Family Resources
Fun with Stories and Poems

“Fun with Stories and Poems,” Family Home Evening Resource Book (1997), 302

“Fun with Stories and Poems,” Family Home Evening Resource Book, 302

Fun with Stories and Poems

Have fun together being creative with stories and poems. No great talent is needed, although some may be discovered. Just have fun together using your imagination freely.


  1. Continued stories. Relax with your children lying on the floor around a warm fire, on a big bed with a child on each arm, or anywhere that you all feel close and comfortable. Tell them that each is going to participate in telling a story you are going to create together. The first person will start the story and then stop at some critical moment. The next person will have to continue the story in his own words using his own imagination. Then he stops and lets the third person take over until all have had several turns and a story has unfolded. Set up some sequence or order in which you will participate. Encourage the children to be completely uninhibited in what they want the story to be like. You may want to make up several stories in one home evening, letting different members of your family start and finish each story.


    First person: Once there was a beautiful little girl who loved the color purple. Her favorite game was to sneak out to the airport near her home and paint airplanes this favorite color, bright purple. Oh, it was messy! She often got into trouble because she would spill paint all over the runway where the airplanes came in. One dark night she crept out to paint the biggest airplane in the whole world, to paint it purple. When she got there she was surprised because …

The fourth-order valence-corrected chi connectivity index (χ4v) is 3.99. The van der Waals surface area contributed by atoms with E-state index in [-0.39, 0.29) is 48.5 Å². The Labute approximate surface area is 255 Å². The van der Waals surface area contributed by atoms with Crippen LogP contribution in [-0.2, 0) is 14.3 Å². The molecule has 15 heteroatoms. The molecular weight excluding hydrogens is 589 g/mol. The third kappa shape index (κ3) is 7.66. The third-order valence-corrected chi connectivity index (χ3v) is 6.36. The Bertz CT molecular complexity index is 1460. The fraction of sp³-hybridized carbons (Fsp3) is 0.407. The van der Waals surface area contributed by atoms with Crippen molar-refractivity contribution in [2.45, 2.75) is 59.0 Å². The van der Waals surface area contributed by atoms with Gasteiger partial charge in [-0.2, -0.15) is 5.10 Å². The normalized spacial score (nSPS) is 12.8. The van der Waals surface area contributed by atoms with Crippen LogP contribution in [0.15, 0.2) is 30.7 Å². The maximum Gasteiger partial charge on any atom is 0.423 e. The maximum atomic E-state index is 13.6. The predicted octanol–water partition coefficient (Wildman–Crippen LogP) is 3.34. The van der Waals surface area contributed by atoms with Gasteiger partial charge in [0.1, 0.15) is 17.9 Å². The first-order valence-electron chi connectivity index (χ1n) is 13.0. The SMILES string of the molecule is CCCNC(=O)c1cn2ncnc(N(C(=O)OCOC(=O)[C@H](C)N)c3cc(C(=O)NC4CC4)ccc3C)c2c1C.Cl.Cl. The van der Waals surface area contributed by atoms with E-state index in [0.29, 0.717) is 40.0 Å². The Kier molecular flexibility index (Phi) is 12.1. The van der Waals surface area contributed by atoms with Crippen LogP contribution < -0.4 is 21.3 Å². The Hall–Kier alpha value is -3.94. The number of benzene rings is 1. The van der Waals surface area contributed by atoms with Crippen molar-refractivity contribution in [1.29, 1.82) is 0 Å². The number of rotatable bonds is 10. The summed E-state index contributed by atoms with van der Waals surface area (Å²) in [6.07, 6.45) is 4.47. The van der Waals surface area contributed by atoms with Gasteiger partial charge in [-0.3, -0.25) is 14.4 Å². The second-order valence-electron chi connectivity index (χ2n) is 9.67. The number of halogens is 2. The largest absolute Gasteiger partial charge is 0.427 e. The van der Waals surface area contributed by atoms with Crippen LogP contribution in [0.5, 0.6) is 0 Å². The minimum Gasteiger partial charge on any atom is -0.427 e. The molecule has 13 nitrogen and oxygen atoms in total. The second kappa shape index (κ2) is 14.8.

Second person: When she got there she was surprised because somebody had already been there and painted that huge airplane yellow like a great big canary. She was so mad that she sat down and cried and cried. Suddenly the airplane opened up its big mouth and said …

    The third person goes on by having the airplane say some ridiculous thing.

    One variation to this kind of storytelling is to give each person a word that he must weave into his narrative in a natural way. Pick interesting words or funny ones. Examples: volcano, stupefied, rhinoceros, magnificent, ugly, etc.

    Another variation is to prepare a rather long piece of string that the person telling his segment of the story winds into a ball or onto a stick. He must talk as long as it takes him to wind up the string. Yarn, thread, or even rope could be used instead of string.

    Little children like to make up stories about themselves, using their own names. Consider one like the following:

    One morning, ____________ (your child’s name) got up and found a cute little bluebird singing on the windowsill.

    “Good morning, Mr. Bluebird,” said ____________ .

    “Good morning, to you, ____________ ,” said the bluebird.

    Have the child go on telling what happened. Encourage him to use his own name frequently throughout the story you tell together.

  2. Personal poems. Children love to make up their own poems. They will not always rhyme or fit a particular meter, but they are very refreshing and revealing. The following poem was written by a little girl eight years old who loves dogs. When she was six, she told her mother, “When I grow up, I’m not going to have babies; I’m going to have puppies.”

    What If Dogs Took Over the World?

    What if dogs took over the world?

    What a sight to see,

    People tied to a tree.

    What would happen to me?

    There would be a dog police.

    Animals in the zoo would be released.

    Dogs would walk us as we walk them.

    They’d wear dresses with a hem.

    They’d drive cars.

    And have bazaars.

    They’d roll and run,

    And have such fun!

    I hope dogs don’t take over the world!

    Let your family write some poetry about their pets, their hobbies, their concerns, their troubles, their interests—whatever they may be. Some of the poetry may turn out to be beautiful. Never correct your child’s efforts. Let him feel his expression is good enough to be unconditionally accepted.